Did your ancestors live in Penygloddfa in the 1800s? Were they working in the Woollen Industry?
We are working to establish who lived in the six cottages that now form part of the Museum. Data has been extracted from the censuses taken every ten years between 1841 and 1911 that are currently accessible.
In all censuses prior to 1911 the residents of the whole area designated as Penygloddfa are included in these lists (on the right).
It was not until 1891 that it became possible to be sure about who lived in each house but even then not all the houses had numbers. In the 1901 census unfortunately the house numbers of often not recorded, including No 5 - 7 Commercial Street, so we cannot confirm the residents of our building. What is clear is that there were different residents in those houses from the 1891 census. The 1911 census just shows the residents of our building. There no plans at present to complete the rest of the 1911 data.
Do get in touch if your ancestors appear here. You can search the pdf files to find the families of interest.
This small area of Newtown, shown on the right, has been chosen because it includes the area surrounding the Textile Museum. It reflects the huge changes in the town during the 1800s and particularly for this area, the period after 1827 when the Long Bridge was built, and the woollen industry was at its peak. There is a very noticeable change in the occupations of the residents over the 60 year span. It is also clear that this was not a very Welsh-speaking area.
Open the document and look for your ancestors and their occupations. As work has progressed on this task it has become obvious that it is better to keep households together, rather than sorting the data in other ways.
A place with a past
This is the most recent article in the series written by John Evans, one of our Committee members, devoted to the history of the town and of the building which today houses the Newtown Textile Museum.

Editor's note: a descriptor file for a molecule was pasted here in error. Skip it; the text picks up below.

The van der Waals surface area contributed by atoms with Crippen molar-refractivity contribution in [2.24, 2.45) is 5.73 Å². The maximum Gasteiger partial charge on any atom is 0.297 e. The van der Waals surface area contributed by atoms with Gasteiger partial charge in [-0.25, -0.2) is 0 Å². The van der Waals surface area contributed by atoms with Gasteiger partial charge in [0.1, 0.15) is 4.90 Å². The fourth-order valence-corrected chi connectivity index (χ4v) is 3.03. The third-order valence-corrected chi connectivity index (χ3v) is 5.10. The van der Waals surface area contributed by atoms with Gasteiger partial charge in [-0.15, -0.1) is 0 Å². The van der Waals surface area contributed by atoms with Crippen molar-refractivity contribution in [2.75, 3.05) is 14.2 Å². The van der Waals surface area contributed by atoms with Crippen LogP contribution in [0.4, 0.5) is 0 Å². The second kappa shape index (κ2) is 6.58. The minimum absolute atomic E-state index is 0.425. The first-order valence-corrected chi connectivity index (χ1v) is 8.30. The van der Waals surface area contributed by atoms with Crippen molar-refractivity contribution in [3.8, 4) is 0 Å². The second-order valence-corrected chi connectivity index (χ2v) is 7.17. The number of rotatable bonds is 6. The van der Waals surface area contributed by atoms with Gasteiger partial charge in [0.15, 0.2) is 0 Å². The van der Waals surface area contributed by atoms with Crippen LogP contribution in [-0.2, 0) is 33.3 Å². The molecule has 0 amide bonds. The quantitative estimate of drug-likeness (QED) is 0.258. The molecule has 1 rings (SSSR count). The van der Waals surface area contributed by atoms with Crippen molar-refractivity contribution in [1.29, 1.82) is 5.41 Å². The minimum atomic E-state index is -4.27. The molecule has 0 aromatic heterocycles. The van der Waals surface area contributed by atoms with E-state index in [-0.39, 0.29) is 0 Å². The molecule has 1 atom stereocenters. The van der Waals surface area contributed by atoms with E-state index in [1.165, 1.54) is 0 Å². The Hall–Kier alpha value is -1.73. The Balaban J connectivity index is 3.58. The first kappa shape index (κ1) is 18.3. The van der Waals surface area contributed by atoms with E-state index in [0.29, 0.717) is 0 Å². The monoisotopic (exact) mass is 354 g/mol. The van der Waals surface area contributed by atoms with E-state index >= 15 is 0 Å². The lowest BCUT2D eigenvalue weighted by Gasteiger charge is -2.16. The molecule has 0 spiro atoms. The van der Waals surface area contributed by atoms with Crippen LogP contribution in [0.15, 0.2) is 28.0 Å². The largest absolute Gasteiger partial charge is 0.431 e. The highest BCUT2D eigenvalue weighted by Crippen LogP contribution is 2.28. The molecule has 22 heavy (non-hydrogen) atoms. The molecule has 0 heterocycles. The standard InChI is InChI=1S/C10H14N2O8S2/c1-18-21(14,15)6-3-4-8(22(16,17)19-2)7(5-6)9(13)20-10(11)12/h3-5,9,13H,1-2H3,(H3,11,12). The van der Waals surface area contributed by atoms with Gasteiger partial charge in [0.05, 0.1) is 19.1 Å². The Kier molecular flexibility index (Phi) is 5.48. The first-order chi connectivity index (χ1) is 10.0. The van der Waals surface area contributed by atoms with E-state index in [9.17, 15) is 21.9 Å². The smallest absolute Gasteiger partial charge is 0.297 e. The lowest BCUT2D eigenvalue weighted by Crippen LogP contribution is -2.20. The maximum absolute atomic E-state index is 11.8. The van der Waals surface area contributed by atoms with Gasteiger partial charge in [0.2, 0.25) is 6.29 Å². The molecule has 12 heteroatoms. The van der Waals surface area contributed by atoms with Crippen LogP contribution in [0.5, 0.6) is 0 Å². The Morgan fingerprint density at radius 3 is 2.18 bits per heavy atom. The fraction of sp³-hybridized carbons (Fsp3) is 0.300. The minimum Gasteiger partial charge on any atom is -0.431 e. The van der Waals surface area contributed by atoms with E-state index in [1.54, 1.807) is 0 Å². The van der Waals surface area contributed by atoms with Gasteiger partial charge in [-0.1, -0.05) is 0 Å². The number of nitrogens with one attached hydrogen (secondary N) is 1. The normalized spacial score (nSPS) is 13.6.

‘Oh what a blissful place! By Severn’s Banks so fair
Happy thy Inhabitants: and wholesome is thy Air. . .’
Robert Parry (Robyn Ddu Eryri), ‘An Address to Newtown Montgomeryshire’, 1833.
The hyperbole of Parry’s Ode masked the reality of the conditions for workers in the flannel industry in the early nineteenth century. For centuries the industry had been scattered throughout the rural hinterland of Montgomeryshire, but at the end of the eighteenth century it had become centred in Newtown itself. The town became a magnet for those poor agricultural labouring families in search of better housing and higher wages. Nevertheless, working conditions remained grim for families like those who moved into our Commercial Street weaving shop.
This short video of images and details about Newtown's Flannel Industry has Welsh and English sub-titles.
The Museum tells the story of one family who lived in Commercial Street in 1841 - Thomas and Mary Clayton.
Come to the Museum and find out more about Mary, Thomas, and Samuel Evans, a Factory owner.
Mary Clayton 1841 - her story is available as a short video in Welsh or English
This was the first in a series of short articles written by John Evans, one of our Committee members, devoted to the history of the building which today houses the Newtown Textile Museum.
These articles are intended only as a brief introduction to the history of the Museum, rather than a detailed historical account, but hopefully they will be of interest to all our readers .
Location! Location! Location!
At the end of the 18th Century, Newtown was still a very small town with a population no greater than a modern day village. Yet within the space of forty years, it had developed beyond its medieval boundaries and its population had grown to 7,000 people. In the process it had acquired the epithet of ‘The Leeds of Wales’. continue reading...
This was the second of John Evan's short articles devoted to the history of the building which today houses the Newtown Textile Museum.
The Origins of the Museum Building
Up until the end of the eighteenth century, the production of woollen flannel had been a small scale cottage industry carried out in the homes of the rural population. But at the turn of the century conditions were changing, making for the possibility of greater organization of the industry within the urban areas of Montgomeryshire. External factors, such as war in Europe against Revolutionary France had created an increased demand for cloth from which to make the uniforms of soldiers fighting against Napoleon’s armies. At the same time, within Montgomeryshire too, things were changing...
Another in the series of short articles by John Evans about the history of weavers in Newtown.
Life in Commercial Street c.1840
The Textile Museum at 5-7 Commercial Street was constructed about 1830 at a time when Penygloddfa was developing rapidly as the result of the boom in the Welsh flannel trade. Unfortunately, we cannot identify the first individuals who would have moved into the six back-to-back dwellings, but we can surmise that they had been drawn to the area by the prospect of work in the handloom factories... continue reading Thomas Clayton's story......
This delightful painting of Newtown in 1858 now hangs in the Textile Museum. It is a very popular exhibit, especially now that it has been rehung with better lighting.